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Girls, Girls, Girls – Part II

Girls, Girls, Girls - Part II

Girls, Girls, Girls - Part II

by Eugene Hernandez

To read the first part of this article, click here.

In a decade when being an independent filmmaker is the latest
trend, Jim rejects the movement explaining that, “a lot of people who really
aren’t quite ready, make a feature film rather than…a short, and a lot of
people are really impatient to be a film director and that’s because of the
celebrity that is put upon filmmakers. You really have to have an idea that
means a lot to you,” he warns, “The idea for the film meant enough to me that
I would bust my ass and put out my own money and put everything on the line
for it.” He hopes that articles about “Girls Town” and its collaborative
process will inspire filmmakers to work another way. He adds, “I would like
to see a re-evaluation of the term independent filmmaker.”

Jim admits to being resentful of the “indie” facade used by those who are
simply interested in cashing in on the current popularity of independent
filmmaking. “The minute someone says this how its supposed to be done, is the
minute I go back and say I don’t want to do it that way,” he declares. But
after talking with McKay you realize he is less a rebel for the sake of
rebellion than a missionary on a crusade to make a difference. Equating the
indie film movement
with the alternative music scene he declares tremendous respect for bands
like Pearl Jam and filmmakers like Jim Jarmusch and John Sayles — all of
whom have remained relatively pure in the face of incredible money and fame.

Since completing the film, McKay has been living on credit cards and staying
rent-free at a friends’ downtown New York City apartment, and he wonders,
“How many people can afford not to pay rent for a month.” He goes on to
warn, “We have to really think about how that’s limiting the people who are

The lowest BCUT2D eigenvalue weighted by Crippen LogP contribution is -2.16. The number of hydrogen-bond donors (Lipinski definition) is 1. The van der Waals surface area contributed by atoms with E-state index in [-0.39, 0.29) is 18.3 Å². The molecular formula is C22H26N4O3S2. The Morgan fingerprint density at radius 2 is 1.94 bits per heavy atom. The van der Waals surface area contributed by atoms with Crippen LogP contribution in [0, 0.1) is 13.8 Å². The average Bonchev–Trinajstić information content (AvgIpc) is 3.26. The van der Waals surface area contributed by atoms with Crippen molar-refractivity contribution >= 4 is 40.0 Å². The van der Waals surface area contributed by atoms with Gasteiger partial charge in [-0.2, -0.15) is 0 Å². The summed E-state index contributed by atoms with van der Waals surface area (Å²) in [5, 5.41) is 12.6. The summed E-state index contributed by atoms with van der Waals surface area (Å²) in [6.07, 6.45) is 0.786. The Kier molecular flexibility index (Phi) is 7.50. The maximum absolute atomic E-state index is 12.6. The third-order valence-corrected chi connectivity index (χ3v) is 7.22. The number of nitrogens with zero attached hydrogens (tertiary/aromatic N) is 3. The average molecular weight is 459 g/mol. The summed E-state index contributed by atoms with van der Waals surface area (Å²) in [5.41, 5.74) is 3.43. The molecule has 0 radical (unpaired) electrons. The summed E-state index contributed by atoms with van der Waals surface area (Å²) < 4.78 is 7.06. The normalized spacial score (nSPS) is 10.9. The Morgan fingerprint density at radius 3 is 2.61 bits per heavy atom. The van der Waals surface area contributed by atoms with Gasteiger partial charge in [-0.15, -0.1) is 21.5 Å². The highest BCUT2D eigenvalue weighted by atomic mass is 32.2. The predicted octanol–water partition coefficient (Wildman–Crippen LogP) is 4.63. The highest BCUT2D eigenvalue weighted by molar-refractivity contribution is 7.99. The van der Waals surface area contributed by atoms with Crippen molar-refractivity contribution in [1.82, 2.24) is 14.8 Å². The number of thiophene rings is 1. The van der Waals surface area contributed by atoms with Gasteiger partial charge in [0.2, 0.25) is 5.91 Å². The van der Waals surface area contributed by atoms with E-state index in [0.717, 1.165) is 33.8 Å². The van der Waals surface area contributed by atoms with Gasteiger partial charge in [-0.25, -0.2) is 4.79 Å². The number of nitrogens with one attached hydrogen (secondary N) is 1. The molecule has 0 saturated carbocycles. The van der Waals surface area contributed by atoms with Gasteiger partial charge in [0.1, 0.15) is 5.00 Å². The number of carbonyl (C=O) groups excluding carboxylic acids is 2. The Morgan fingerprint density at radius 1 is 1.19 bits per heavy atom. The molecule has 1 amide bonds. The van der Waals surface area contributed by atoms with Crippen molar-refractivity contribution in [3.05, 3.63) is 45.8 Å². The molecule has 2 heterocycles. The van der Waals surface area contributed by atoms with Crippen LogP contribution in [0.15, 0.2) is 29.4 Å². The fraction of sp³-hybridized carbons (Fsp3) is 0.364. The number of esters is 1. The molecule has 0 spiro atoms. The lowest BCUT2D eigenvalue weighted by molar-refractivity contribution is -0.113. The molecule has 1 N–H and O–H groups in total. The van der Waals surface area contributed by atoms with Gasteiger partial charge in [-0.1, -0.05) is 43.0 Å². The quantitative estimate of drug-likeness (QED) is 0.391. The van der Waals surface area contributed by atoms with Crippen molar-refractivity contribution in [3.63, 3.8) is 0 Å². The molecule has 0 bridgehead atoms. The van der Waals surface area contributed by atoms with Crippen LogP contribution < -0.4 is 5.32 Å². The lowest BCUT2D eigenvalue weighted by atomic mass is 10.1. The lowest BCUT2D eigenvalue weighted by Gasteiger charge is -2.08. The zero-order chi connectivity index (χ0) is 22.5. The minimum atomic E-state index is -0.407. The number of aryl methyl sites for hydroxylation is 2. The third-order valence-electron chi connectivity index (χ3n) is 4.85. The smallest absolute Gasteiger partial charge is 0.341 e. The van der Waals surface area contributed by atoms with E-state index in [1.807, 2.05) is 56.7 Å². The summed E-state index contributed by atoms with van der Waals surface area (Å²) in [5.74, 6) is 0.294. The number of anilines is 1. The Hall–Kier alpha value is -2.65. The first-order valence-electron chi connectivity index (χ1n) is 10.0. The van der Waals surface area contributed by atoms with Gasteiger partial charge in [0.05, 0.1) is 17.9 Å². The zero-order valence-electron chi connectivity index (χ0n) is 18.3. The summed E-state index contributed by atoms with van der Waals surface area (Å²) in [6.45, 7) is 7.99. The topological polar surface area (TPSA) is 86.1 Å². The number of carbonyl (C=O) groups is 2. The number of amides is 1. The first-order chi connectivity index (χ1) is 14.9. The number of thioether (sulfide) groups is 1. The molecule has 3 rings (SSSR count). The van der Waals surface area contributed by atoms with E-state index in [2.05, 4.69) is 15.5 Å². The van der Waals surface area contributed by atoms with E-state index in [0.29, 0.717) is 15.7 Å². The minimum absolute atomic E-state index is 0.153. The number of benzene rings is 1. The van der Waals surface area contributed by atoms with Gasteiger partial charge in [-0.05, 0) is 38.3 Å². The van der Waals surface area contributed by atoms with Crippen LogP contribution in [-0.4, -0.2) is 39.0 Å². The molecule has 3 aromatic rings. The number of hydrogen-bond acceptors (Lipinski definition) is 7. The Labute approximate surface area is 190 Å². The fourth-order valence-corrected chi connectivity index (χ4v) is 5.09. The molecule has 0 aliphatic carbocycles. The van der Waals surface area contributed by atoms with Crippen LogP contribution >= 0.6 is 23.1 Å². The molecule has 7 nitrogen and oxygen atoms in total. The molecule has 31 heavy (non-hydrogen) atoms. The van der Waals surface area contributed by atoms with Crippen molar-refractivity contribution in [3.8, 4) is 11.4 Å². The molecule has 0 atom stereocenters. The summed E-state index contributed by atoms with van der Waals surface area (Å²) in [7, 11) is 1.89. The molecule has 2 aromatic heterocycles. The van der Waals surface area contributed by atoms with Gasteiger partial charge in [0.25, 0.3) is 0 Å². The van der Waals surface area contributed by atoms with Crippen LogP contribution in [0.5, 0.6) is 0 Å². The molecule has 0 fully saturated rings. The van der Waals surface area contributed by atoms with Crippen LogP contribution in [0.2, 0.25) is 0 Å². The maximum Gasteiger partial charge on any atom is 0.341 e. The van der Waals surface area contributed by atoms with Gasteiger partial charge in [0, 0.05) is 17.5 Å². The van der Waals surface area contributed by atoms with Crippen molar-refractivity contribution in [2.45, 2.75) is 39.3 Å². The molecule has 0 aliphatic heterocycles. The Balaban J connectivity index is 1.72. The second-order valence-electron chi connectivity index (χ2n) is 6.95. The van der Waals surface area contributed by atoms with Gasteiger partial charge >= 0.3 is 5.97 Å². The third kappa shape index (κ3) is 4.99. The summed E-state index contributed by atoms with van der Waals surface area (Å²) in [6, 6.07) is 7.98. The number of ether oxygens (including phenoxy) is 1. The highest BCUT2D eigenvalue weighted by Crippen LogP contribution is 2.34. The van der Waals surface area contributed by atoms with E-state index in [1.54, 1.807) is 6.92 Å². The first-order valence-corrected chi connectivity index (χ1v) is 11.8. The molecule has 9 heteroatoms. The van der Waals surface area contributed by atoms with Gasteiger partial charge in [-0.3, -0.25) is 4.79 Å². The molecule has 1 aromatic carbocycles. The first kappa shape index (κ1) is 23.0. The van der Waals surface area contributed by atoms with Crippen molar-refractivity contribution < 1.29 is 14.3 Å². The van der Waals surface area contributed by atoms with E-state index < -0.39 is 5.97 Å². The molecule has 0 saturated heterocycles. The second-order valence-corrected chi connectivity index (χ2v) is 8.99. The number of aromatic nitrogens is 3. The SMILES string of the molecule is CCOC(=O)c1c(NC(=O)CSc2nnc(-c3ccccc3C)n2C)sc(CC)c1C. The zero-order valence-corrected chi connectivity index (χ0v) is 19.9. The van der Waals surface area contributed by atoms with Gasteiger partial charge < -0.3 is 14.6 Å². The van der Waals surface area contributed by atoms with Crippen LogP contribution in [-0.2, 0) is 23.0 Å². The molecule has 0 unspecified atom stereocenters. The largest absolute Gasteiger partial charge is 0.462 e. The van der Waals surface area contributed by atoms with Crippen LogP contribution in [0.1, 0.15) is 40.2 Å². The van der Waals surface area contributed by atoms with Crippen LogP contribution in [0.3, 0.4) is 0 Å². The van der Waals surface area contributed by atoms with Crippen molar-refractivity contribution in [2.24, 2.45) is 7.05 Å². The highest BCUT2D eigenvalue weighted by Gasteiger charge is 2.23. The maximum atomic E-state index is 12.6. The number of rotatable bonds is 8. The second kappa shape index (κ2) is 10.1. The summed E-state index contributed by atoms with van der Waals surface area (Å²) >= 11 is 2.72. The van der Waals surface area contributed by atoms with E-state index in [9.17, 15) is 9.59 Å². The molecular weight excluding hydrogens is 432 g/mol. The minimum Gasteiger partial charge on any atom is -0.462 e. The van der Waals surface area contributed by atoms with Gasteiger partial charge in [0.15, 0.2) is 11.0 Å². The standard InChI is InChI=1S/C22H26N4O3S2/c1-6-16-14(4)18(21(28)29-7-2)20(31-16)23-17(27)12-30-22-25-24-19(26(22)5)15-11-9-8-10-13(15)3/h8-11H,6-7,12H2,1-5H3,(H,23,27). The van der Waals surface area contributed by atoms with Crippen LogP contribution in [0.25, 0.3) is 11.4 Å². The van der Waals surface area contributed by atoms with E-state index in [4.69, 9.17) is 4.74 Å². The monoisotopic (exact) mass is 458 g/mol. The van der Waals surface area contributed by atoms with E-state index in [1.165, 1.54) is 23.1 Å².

actually getting into filmmaking in the first place and therefore limiting
the stories that are being told.”

McKay is also outspoken about the “dumbing of American youth by mainstream
Hollywood movies” and is critical of the way Hollywood plugs in all the
elements they think are needed to get young people
into theaters. He explains that “kids go to (those films) because there is
not a whole lot else out there, and they accept those images of themselves.”

Jim goes on to say, “I read a comment from one of the people at one of the
mini-studios when we were writing our script and he said ‘Girls don’t buy
movie tickets, girls go to boys who buy movie tickets and decide on the
movies, this is a person who is buying and making films for a big company
and my feeling is as long as people like him continue to make shitty movies
that girls don’t really have a stake in choosing, well then maybe they’re not
going to choose the movie. There might be a little bit of truth in that,” he
admits, “but that’s like saying ‘well all TV sucks, so lets make sucky TV’.
You can go to work every day and be a part of that process or you can go to
work everyday and try to change that.”

“The frustrating thing for me is when you make something that actually does
show them as they are its that much harder to get them to go,” he continues,
“its that much harder to get it to them because they have been trained and
have this impulse to go to the big stupid movie.” As a result Jim is ready
to employ non-traditional techniques to get the word out about “Girls Town”.
While he admits to being fairly unfamiliar with the Internet, he seems aware
of its power and has been enthusiastic about using the medium as a way to
further explore the issues raised in the film, the collaborative filmmaking
process, and as a way to directly respond to viewers questions or opinions of
the film.

To read the next part of this article, click here.

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